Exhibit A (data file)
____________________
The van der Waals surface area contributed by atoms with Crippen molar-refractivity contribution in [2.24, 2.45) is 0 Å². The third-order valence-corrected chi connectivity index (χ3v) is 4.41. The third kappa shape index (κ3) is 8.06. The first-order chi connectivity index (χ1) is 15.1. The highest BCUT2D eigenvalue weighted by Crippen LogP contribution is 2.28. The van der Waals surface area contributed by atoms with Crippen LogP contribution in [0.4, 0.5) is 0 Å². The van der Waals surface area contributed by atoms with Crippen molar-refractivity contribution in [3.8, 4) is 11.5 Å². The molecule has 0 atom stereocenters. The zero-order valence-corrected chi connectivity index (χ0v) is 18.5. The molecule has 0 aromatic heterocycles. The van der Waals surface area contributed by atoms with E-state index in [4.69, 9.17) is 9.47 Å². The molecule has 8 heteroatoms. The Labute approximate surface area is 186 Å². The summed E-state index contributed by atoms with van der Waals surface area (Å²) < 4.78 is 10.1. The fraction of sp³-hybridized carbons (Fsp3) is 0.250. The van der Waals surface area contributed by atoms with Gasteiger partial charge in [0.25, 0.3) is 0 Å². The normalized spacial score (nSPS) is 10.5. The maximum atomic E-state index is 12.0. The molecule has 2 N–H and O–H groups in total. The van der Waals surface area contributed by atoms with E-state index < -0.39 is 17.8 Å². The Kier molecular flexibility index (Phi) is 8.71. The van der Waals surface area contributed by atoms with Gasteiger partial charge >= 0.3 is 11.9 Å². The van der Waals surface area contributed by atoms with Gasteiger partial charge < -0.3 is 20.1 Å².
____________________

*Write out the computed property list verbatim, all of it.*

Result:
The van der Waals surface area contributed by atoms with Crippen molar-refractivity contribution in [2.24, 2.45) is 0 Å². The third-order valence-corrected chi connectivity index (χ3v) is 4.41. The third kappa shape index (κ3) is 8.06. The first-order chi connectivity index (χ1) is 15.1. The highest BCUT2D eigenvalue weighted by Crippen LogP contribution is 2.28. The van der Waals surface area contributed by atoms with Crippen LogP contribution in [0.4, 0.5) is 0 Å². The van der Waals surface area contributed by atoms with Crippen molar-refractivity contribution in [3.8, 4) is 11.5 Å². The molecule has 0 atom stereocenters. The zero-order valence-corrected chi connectivity index (χ0v) is 18.5. The molecule has 0 aromatic heterocycles. The van der Waals surface area contributed by atoms with E-state index in [4.69, 9.17) is 9.47 Å². The molecule has 8 heteroatoms. The Labute approximate surface area is 186 Å². The summed E-state index contributed by atoms with van der Waals surface area (Å²) < 4.78 is 10.1. The fraction of sp³-hybridized carbons (Fsp3) is 0.250. The van der Waals surface area contributed by atoms with Gasteiger partial charge in [0.25, 0.3) is 0 Å². The normalized spacial score (nSPS) is 10.5. The maximum atomic E-state index is 12.0. The molecule has 2 N–H and O–H groups in total. The van der Waals surface area contributed by atoms with E-state index < -0.39 is 17.8 Å². The Kier molecular flexibility index (Phi) is 8.71. The van der Waals surface area contributed by atoms with Gasteiger partial charge >= 0.3 is 11.9 Å². The van der Waals surface area contributed by atoms with Gasteiger partial charge < -0.3 is 20.1 Å².